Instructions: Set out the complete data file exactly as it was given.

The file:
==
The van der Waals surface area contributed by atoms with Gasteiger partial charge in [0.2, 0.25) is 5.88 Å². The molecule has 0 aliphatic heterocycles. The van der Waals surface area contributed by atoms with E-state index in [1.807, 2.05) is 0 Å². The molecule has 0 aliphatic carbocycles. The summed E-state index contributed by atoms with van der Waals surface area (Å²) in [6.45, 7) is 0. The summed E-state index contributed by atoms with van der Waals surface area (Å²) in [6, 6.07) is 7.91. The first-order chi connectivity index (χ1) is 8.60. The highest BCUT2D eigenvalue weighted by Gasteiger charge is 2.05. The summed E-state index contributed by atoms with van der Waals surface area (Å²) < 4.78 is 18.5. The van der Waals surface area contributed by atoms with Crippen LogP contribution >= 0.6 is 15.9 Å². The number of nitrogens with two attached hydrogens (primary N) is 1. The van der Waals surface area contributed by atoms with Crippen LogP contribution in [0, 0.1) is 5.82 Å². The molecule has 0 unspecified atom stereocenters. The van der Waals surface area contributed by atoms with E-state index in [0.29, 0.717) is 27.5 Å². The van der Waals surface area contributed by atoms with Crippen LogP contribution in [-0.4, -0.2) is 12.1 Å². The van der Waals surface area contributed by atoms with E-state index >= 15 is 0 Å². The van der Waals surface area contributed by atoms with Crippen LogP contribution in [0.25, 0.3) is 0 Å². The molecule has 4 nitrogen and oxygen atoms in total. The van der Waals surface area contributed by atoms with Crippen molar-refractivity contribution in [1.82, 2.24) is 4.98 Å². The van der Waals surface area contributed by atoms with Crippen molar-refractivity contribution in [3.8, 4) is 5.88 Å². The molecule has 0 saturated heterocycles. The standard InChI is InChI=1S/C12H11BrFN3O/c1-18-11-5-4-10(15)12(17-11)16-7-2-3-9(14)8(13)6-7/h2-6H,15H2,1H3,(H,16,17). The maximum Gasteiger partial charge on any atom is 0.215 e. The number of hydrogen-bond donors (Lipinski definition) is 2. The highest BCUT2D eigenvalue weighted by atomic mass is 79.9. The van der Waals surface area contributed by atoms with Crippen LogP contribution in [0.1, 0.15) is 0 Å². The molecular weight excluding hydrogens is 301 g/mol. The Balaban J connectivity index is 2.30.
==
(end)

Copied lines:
The van der Waals surface area contributed by atoms with Gasteiger partial charge in [0.2, 0.25) is 5.88 Å². The molecule has 0 aliphatic heterocycles. The van der Waals surface area contributed by atoms with E-state index in [1.807, 2.05) is 0 Å². The molecule has 0 aliphatic carbocycles. The summed E-state index contributed by atoms with van der Waals surface area (Å²) in [6.45, 7) is 0. The summed E-state index contributed by atoms with van der Waals surface area (Å²) in [6, 6.07) is 7.91. The first-order chi connectivity index (χ1) is 8.60. The highest BCUT2D eigenvalue weighted by Gasteiger charge is 2.05. The summed E-state index contributed by atoms with van der Waals surface area (Å²) < 4.78 is 18.5. The van der Waals surface area contributed by atoms with Crippen LogP contribution >= 0.6 is 15.9 Å². The number of nitrogens with two attached hydrogens (primary N) is 1. The van der Waals surface area contributed by atoms with Crippen LogP contribution in [0, 0.1) is 5.82 Å². The molecule has 0 unspecified atom stereocenters. The van der Waals surface area contributed by atoms with E-state index in [0.29, 0.717) is 27.5 Å². The van der Waals surface area contributed by atoms with Crippen LogP contribution in [-0.4, -0.2) is 12.1 Å². The van der Waals surface area contributed by atoms with E-state index >= 15 is 0 Å². The van der Waals surface area contributed by atoms with Crippen LogP contribution in [0.25, 0.3) is 0 Å². The molecule has 4 nitrogen and oxygen atoms in total. The van der Waals surface area contributed by atoms with Crippen molar-refractivity contribution in [1.82, 2.24) is 4.98 Å². The van der Waals surface area contributed by atoms with Crippen molar-refractivity contribution in [3.8, 4) is 5.88 Å². The molecule has 0 saturated heterocycles. The standard InChI is InChI=1S/C12H11BrFN3O/c1-18-11-5-4-10(15)12(17-11)16-7-2-3-9(14)8(13)6-7/h2-6H,15H2,1H3,(H,16,17). The maximum Gasteiger partial charge on any atom is 0.215 e. The number of hydrogen-bond donors (Lipinski definition) is 2. The highest BCUT2D eigenvalue weighted by atomic mass is 79.9. The van der Waals surface area contributed by atoms with Crippen LogP contribution in [0.1, 0.15) is 0 Å². The molecular weight excluding hydrogens is 301 g/mol. The Balaban J connectivity index is 2.30.